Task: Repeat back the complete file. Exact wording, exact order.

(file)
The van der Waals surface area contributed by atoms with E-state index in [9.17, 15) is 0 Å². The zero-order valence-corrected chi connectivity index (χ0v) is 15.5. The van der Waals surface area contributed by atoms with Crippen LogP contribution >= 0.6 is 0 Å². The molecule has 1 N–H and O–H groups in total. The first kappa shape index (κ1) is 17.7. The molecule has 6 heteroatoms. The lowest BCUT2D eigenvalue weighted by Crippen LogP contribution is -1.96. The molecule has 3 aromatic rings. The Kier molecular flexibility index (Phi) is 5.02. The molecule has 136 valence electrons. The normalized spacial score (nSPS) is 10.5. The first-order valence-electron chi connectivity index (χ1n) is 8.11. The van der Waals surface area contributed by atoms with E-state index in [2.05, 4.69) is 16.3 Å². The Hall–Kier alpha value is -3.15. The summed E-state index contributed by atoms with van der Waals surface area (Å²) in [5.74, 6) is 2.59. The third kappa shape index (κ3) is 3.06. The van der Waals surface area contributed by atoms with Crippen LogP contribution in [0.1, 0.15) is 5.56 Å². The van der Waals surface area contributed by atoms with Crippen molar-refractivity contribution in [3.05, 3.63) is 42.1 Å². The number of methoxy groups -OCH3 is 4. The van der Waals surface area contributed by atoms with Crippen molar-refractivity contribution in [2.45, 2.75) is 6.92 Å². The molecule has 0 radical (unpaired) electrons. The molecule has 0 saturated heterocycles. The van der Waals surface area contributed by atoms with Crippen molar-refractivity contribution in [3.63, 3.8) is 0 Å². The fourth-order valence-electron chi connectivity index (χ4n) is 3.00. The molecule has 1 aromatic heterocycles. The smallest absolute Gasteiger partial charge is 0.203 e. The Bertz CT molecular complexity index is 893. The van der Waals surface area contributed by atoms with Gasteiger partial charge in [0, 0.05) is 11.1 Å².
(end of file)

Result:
The van der Waals surface area contributed by atoms with E-state index in [9.17, 15) is 0 Å². The zero-order valence-corrected chi connectivity index (χ0v) is 15.5. The van der Waals surface area contributed by atoms with Crippen LogP contribution >= 0.6 is 0 Å². The molecule has 1 N–H and O–H groups in total. The first kappa shape index (κ1) is 17.7. The molecule has 6 heteroatoms. The lowest BCUT2D eigenvalue weighted by Crippen LogP contribution is -1.96. The molecule has 3 aromatic rings. The Kier molecular flexibility index (Phi) is 5.02. The molecule has 136 valence electrons. The normalized spacial score (nSPS) is 10.5. The first-order valence-electron chi connectivity index (χ1n) is 8.11. The van der Waals surface area contributed by atoms with E-state index in [2.05, 4.69) is 16.3 Å². The Hall–Kier alpha value is -3.15. The summed E-state index contributed by atoms with van der Waals surface area (Å²) in [5.74, 6) is 2.59. The third kappa shape index (κ3) is 3.06. The van der Waals surface area contributed by atoms with Crippen LogP contribution in [0.1, 0.15) is 5.56 Å². The van der Waals surface area contributed by atoms with Crippen molar-refractivity contribution in [3.05, 3.63) is 42.1 Å². The number of methoxy groups -OCH3 is 4. The van der Waals surface area contributed by atoms with Crippen molar-refractivity contribution in [2.45, 2.75) is 6.92 Å². The molecule has 0 radical (unpaired) electrons. The molecule has 0 saturated heterocycles. The van der Waals surface area contributed by atoms with Crippen molar-refractivity contribution in [3.63, 3.8) is 0 Å². The fourth-order valence-electron chi connectivity index (χ4n) is 3.00. The molecule has 1 aromatic heterocycles. The smallest absolute Gasteiger partial charge is 0.203 e. The Bertz CT molecular complexity index is 893. The van der Waals surface area contributed by atoms with Gasteiger partial charge in [0, 0.05) is 11.1 Å².